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NEWS

UK services firms report slower growth and weaker inflation, PMI shows

UK services firms report slower growth and weaker inflation, PMI shows

By David Milliken

LONDON (Reuters) – Growth among Britain’s services businesses eased in May from April’s 11-month high and inflation pressures dropped to their lowest in three years, a survey showed on Wednesday, potentially easing the way for a Bank of England rate cut later this year.

The S&P Global UK Services Purchasing Managers’ Index touched a six-month low of 52.9, down from April’s 55.0, in line with an earlier provisional reading.

The composite PMI – which wraps in the manufacturing PMI released on Monday – eased to a two-month low of 53.0 from April’s one-year high of 54.1.

S&P said the data was consistent with gross domestic product growth of 0.3% in the second quarter of 2024, half the pace of the first quarter although an improvement on the shallow recession in the second half of 2023.

The data is unlikely to bring much comfort to Prime Minister Rishi Sunak, who polls suggest is on course for a heavy defeat in a national election on July 4. But it is likely to boost the BoE’s confidence that the time for a rate cut is nearing.

Output prices in both the services sector and the composite measure rose at the slowest pace in more than three years.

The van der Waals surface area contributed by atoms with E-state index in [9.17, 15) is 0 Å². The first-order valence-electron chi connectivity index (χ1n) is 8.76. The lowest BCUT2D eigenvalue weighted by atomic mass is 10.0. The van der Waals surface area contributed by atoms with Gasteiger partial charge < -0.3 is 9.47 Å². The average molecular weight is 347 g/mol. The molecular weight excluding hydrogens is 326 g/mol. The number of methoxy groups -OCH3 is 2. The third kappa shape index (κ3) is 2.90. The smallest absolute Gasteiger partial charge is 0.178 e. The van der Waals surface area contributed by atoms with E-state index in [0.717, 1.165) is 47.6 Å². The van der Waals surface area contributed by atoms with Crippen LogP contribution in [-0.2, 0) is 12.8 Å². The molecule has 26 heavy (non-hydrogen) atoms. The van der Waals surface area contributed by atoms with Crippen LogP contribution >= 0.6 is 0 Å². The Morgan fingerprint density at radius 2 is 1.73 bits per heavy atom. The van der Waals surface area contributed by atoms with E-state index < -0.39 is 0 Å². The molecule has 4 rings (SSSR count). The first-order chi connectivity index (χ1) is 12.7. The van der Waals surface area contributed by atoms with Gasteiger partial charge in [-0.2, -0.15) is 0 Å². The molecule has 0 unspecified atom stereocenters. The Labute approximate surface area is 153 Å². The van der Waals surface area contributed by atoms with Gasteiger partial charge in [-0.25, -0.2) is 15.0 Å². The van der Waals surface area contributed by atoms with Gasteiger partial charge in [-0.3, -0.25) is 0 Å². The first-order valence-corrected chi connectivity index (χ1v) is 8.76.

“That’s now three months on the trot that selling price inflation in the service sector has eased – this will be very encouraging to the (BoE’s) Monetary Policy Committee and suggests the trajectory of services prices is moving in the right direction,” S&P principal economist Joe Hayes said.

Until recently, many economists had expected the BoE would cut rates this month but financial markets now do not price in a rate cut before August at the earliest – partly due to persistent inflation in the United States as well as Britain’s continued high pace of services price inflation and wage growth.

Despite the slowdown, S&P noted that price pressures remained above pre-COVID levels.

Businesses were “strongly optimistic” about the outlook, which S&P said reflected hopes of lower interest rates as well as a pick-up in growth.

Staffing levels rose slightly, in contrast to the weak picture in official data.

 

(Reporting by David Milliken; Editing by Christina Fincher)

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